Georgia is thought to be the world's oldest wine producing area
History of wine-making stretches goes back over 8,000 years
Russian embargo on Georgian wine since 2006 initially hit industry hard
Many producers have improved quality and looked for new markets
Wine-making in Georgia has been an integral part of the country’s culture for millennia; so ingrained is viticulture in the country that imagery of grapevines can be seen adorning churches and public monuments.
But a Russian embargo on Georgian wine imports imposed in 2006 has meant its vineyards have been transformed more in the last six years than the previous 8,000.
Until the embargo, the country of 4.5 million people in the Caucasus region sold around 50% of its wine to Russia. A year after it was cut off from its biggest market, sales dropped by a further 25%, according to the Ministry of Agriculture of Georgia.
Safety concerns were the official reason behind the Russian ban on all beverages imported from Georgia, although many within the wine industry believe the move was politically motivated.
“In 2004 the wine industry started its reforms and by 2006 (counterfeiting and sub-standard quality wine) was partly solved,” says Levan Davitashvili, of Schuchmann Wines, an independent winery in Georgia.
While little known to most wine drinkers in western countries, Georgia has traditionally had a reputation for producing the best quality wine from the region, especially among former Soviet states.
With over 500 endemic varieties of grapes it is one of the world’s most diverse for types of wine, with most families owning small vineyards using traditional wine-making methods – typically in huge, underground amphorae-like vessels called “qveri”.
Yet its good reputation was diluted by counterfeiting that increased during the late 1990s and early part of the last decade.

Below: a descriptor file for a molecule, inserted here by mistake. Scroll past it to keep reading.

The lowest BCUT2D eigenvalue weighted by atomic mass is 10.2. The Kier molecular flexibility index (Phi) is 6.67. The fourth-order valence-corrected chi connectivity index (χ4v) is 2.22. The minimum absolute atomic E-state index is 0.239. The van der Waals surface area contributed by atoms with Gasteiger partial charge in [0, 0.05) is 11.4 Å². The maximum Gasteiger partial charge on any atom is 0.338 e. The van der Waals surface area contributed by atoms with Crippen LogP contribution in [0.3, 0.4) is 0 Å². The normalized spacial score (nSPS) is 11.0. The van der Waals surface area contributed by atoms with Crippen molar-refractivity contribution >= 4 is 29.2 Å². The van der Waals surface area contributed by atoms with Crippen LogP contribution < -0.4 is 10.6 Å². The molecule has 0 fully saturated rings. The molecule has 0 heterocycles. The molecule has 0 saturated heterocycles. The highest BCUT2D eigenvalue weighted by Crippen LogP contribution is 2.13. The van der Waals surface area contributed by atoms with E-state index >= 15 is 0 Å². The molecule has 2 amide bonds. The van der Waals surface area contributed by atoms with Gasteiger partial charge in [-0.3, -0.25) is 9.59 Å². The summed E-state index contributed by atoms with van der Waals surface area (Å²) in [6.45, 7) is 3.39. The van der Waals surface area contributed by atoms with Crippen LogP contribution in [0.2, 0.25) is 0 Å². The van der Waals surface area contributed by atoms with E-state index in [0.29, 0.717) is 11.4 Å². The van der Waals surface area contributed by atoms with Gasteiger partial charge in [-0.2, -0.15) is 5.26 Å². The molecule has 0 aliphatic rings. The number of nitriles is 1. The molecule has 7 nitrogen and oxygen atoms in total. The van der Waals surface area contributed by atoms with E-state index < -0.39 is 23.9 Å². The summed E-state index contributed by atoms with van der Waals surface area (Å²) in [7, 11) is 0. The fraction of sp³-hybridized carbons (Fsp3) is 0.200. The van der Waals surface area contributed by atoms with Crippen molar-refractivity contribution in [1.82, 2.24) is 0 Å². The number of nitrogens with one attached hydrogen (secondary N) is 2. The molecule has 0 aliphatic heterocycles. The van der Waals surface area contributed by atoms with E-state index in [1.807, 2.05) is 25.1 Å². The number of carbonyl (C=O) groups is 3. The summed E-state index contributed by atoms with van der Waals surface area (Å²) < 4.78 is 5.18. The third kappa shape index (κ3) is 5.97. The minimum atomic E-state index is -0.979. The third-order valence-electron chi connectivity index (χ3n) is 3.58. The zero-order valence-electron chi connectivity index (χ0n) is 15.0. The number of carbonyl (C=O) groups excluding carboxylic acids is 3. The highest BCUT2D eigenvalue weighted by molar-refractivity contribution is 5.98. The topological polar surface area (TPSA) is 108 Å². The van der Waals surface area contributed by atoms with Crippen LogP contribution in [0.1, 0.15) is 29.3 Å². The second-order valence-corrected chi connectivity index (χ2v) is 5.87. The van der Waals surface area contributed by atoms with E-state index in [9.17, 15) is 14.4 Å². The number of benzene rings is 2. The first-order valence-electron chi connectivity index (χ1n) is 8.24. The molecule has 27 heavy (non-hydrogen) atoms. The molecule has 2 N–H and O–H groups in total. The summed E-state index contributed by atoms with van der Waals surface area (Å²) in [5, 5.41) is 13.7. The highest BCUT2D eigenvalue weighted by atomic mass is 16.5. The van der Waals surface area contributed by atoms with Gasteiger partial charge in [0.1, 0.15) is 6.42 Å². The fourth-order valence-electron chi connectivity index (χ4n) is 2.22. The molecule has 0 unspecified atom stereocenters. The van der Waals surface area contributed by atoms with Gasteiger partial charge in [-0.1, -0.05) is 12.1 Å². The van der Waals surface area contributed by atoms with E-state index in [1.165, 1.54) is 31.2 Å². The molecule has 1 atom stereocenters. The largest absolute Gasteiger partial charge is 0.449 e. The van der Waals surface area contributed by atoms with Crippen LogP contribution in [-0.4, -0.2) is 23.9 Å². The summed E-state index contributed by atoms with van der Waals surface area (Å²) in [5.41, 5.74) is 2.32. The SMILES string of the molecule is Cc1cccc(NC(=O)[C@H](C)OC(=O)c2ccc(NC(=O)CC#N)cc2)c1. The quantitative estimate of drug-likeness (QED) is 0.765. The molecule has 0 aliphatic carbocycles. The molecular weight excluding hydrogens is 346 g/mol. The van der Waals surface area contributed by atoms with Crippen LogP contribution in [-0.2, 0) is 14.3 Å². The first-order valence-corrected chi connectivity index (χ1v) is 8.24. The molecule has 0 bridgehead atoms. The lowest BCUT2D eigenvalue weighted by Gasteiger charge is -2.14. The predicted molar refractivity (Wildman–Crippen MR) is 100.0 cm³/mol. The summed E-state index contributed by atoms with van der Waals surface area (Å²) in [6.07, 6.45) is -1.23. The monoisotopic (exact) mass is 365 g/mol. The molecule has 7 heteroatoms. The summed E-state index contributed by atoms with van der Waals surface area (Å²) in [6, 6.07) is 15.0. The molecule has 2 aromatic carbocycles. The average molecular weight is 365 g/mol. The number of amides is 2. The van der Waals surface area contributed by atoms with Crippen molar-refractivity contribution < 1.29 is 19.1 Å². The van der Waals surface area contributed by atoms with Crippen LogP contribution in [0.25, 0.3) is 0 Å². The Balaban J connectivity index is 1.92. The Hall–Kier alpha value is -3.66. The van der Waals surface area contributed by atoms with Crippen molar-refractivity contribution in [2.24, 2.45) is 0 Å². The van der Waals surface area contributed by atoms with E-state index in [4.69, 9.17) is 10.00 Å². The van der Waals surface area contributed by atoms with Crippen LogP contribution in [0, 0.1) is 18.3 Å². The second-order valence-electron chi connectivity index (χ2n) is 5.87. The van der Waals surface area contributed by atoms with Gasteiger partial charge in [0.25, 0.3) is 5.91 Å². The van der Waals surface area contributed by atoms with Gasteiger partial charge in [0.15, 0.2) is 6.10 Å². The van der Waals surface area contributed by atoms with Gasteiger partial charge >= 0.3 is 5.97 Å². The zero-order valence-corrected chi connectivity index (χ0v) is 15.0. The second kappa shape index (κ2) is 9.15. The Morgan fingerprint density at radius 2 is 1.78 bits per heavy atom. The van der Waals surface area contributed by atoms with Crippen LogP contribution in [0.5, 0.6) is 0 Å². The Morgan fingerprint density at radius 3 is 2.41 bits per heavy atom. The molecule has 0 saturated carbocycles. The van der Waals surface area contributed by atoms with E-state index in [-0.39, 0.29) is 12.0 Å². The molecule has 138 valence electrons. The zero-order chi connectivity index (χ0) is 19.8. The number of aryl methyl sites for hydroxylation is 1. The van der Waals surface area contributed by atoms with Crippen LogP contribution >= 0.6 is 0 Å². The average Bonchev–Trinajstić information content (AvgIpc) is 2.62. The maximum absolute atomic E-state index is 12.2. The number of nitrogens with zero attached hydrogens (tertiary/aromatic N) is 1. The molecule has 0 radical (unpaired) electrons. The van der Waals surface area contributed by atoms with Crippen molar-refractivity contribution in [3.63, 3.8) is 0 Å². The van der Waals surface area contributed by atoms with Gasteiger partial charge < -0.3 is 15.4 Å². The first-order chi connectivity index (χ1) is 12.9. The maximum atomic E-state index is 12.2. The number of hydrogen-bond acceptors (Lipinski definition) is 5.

One of the most common ways to produce fakes was to pass off substandard wine, sometimes not made in Georgia at all, as a better quality product.
“In the bottle its grape juice or wine from elsewhere but it bared the label of Georgian appellation,” says Irakli Cholobargia of the Georgian National Wine Agency.
“The other type of counterfeit isn’t wine in the bottle at all, but something else like juice of radish or carrots with alcohol.”
Cholobargia says that is was easy to spot the fakes even before drinking them because they were sold a much cheaper price than the authentic wines.
Despite Cholobargia’s contention that the counterfeiting was limited, fakes would turn up in other markets apart from Russia even as far as the U.S. The Baltic states of Estonia, Latvia and Lithuania have been a substantial export market for Georgian wine and some estimates have suggested that before 2006 there was twice as much fake Georgian wine as authentic sold there.
“Georgia’s wine players all suffered because of the name infringement and it hit the reputation of Georgian wine overall,” says Cholobargia.
The result of the embargo and loss of the biggest export market was that many wine-makers simply had to close while those that survived had to upgrade their facilities and quality. Many, like Schuchmann Wines, have recast themselves as boutique vineyards with an eye to tapping into the western market.
Previously known as Vinoterra and founded in 2002 by a small group of Georgian winemakers near the eastern city of Telavi, it was bought by German investor and wine aficionado Burkhard Schuchmann in 2008. The aim was to provide a higher quality wine that would impress European wine drinkers.
“Western consumers have better expectations rather than those who have an established history of drinking Georgian wines,” says Davitashvili, who also says that the 300,000 bottles that Schuchmann Wine produces each year could be expanded to one million as China’s thirst for wine increases each year.
While sales of Georgian wine have been increasing for the last three years, it could still take another five years for the volume of sales to surpass pre-2006 levels, according to Cholobargia. With only 45,000 hectares of vineyards (one of the world’s largest wine producers, Spain, has over one million hectares), Georgian wine will always be a relatively bespoke operation.
“But if we get back the same volume (as 2006) the value will also go up,” says Cholobargia.
Since 2004 the Georgian government has taken steps to protect and encourage the industry, legally reclaiming Georgian names from companies registered in Israel and the U.S., and in April an agreement with the EU came into effect on mutual protection of trademarked food and drink.
“Wine is very important for the country,” says Cholobargia. “It’s one of the high quality products of the country. The key instrument to raise awareness, plus the uniqueness gives us the opportunity to attract international attention.”
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